Some confessions and convictions about how we should read the Bible

How do we read the Bible? Not in what order should we read its individual parts or how much of the sacred text should we aim to engage at a given time. What I ask is how much should we consider context. Who is the writer? Do we know who the writer is beyond a reasonable doubt? If so, what has the writer experienced that colors and shades their understanding of God’s revelation? Who were the original readers of a particular portion of scripture? Does their experience of wealth for example, or persecution for another example affect how they experience reading and hearing scripture?

I confess my conviction that context indeed matters. I believe that God called particular men and women to give human and earthly translation to the divine story. He chose particular people knowing full well their education and background, their gifts and imperfections. He chose them on purpose, choosing to work through the uniqueness of his scribes. With our capacity to understand different styles of literature and to add historical context to our understanding of holy scripture, I’m convinced that holding a high view of scripture demands that we seek to understand such matters. The Bible deserves the use of our brains. It is too important a book to do any less.

I confess my conviction that if we do not consider context, we are sinful and arrogant. I believe that the orignal readers of holy scripture are not 21st century Christians seeking present day understanding of the will of God. God did have those modern Christians in mind as the themes of scripture we received by humanity and recorded, but we were not the first ones to read it. James wrote to dispersed and persecuted Jewish disciples of Jesus. James was a persecuted follower of Jesus living in Jerusalem. That context shaped the text. John, in his Revelation, wrote to 1st century Christians who experienced smothering oppression under a maniacal, Roman emperor named Nero. His writing protested that oppression, holding to hope that God was in control and Christ was truly victorious even though his readers’ worldly reality offered a different take. If we only read the Revelation as a present day playbook on how the end will go down, we arrogantly assume Revelation was written only for us and not for 1st century Christians who faced deadly persecution for their hope in Christ. To read the Bible without doing the hard work of considering context represents a rather shallow view of a book we claim to be of divine importance.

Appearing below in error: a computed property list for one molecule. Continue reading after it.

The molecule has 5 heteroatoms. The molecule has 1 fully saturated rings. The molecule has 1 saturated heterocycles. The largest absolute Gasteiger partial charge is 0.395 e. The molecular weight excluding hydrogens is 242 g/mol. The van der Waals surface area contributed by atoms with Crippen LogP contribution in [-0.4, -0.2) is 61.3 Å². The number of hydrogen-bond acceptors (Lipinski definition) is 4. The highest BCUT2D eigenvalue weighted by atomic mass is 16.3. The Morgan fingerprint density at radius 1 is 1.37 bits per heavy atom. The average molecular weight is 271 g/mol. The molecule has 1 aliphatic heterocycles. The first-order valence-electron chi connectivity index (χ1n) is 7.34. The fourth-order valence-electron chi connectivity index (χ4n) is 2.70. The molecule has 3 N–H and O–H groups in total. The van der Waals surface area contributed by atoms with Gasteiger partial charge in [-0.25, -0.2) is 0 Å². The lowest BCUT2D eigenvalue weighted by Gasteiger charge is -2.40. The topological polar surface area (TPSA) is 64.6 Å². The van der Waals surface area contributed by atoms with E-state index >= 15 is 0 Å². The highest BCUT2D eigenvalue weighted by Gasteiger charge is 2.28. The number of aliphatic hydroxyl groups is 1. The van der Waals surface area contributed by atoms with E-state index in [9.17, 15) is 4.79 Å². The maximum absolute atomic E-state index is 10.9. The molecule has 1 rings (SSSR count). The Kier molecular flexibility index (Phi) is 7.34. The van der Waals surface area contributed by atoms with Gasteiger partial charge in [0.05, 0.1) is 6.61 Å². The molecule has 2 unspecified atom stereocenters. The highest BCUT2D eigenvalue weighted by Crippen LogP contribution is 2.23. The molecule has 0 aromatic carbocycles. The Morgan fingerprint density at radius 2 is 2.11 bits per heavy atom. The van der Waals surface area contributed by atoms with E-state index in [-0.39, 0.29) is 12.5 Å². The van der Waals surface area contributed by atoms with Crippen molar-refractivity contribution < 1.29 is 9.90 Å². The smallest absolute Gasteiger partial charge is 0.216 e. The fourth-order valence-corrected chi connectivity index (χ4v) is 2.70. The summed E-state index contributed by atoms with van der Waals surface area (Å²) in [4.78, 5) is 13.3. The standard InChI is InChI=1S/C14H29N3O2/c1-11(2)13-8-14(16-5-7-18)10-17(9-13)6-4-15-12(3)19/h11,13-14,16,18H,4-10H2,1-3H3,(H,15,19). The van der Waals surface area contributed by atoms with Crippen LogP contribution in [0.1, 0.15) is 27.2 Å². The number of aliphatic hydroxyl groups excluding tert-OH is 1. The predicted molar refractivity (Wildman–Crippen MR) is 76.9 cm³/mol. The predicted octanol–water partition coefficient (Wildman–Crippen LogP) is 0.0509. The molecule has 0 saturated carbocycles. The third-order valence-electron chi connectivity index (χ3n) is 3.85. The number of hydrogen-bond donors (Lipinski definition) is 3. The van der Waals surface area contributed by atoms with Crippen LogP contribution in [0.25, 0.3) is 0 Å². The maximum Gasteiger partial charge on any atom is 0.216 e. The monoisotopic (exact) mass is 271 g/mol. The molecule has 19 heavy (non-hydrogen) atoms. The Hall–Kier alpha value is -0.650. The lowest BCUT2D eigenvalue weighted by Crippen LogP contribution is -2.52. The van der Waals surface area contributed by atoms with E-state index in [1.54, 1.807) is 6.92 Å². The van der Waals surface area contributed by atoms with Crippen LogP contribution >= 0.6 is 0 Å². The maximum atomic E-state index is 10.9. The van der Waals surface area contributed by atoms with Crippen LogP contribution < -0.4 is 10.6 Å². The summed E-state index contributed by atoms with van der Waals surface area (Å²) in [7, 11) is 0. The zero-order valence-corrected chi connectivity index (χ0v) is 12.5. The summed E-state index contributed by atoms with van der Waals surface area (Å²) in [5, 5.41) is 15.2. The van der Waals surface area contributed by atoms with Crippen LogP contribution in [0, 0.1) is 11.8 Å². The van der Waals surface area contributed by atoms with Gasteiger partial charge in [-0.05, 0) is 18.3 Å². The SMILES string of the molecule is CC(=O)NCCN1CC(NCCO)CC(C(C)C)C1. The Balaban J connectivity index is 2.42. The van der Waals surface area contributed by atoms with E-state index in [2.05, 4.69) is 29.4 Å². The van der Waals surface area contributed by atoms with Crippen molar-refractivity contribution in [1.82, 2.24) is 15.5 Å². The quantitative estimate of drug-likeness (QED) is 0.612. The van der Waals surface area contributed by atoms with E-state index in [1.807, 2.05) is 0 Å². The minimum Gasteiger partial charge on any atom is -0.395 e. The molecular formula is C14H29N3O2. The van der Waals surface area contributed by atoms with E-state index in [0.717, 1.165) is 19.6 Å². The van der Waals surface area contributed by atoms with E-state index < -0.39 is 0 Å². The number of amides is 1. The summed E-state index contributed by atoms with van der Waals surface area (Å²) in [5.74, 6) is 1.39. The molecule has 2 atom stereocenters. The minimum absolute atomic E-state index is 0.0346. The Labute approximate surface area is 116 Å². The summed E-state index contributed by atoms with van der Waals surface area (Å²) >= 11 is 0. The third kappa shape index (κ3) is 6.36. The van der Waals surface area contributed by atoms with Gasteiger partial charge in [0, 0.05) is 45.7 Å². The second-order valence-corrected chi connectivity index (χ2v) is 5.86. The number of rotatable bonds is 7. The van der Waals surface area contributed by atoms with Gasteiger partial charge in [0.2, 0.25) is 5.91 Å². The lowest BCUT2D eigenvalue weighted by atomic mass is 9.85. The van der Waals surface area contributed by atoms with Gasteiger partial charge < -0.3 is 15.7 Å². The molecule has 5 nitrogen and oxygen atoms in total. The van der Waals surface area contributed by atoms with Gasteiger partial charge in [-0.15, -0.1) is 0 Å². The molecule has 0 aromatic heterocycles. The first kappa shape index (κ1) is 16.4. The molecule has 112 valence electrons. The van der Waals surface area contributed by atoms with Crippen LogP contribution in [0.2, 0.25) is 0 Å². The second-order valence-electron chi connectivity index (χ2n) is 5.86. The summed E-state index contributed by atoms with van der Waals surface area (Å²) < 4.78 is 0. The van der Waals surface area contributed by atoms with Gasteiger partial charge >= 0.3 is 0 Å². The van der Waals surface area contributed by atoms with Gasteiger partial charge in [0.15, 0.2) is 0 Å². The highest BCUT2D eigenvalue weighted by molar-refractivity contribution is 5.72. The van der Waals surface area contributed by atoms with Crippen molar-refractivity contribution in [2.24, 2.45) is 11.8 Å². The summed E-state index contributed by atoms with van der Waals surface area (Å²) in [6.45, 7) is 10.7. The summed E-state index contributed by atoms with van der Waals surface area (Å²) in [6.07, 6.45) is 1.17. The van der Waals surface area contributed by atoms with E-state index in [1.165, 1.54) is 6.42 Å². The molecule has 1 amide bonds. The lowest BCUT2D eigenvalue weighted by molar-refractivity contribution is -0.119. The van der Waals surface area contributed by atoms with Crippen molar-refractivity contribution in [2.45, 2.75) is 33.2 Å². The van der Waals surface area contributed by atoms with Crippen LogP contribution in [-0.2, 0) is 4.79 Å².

I deeply believe in the sacred nature of the Bible, and in the inspiration of the many people God used to record it and the devotion of the many people who have maintained it through the years. The Bible is a treasure, an extended love story of the great length to which God would go to bring humanity into a relationship with himself. The fullest extent of that love is revealed in the ministry, death, and resurrection of Christ. Because of that, when we read the Bible, we ought to give God the very best of our God-given intellect and scholarship.

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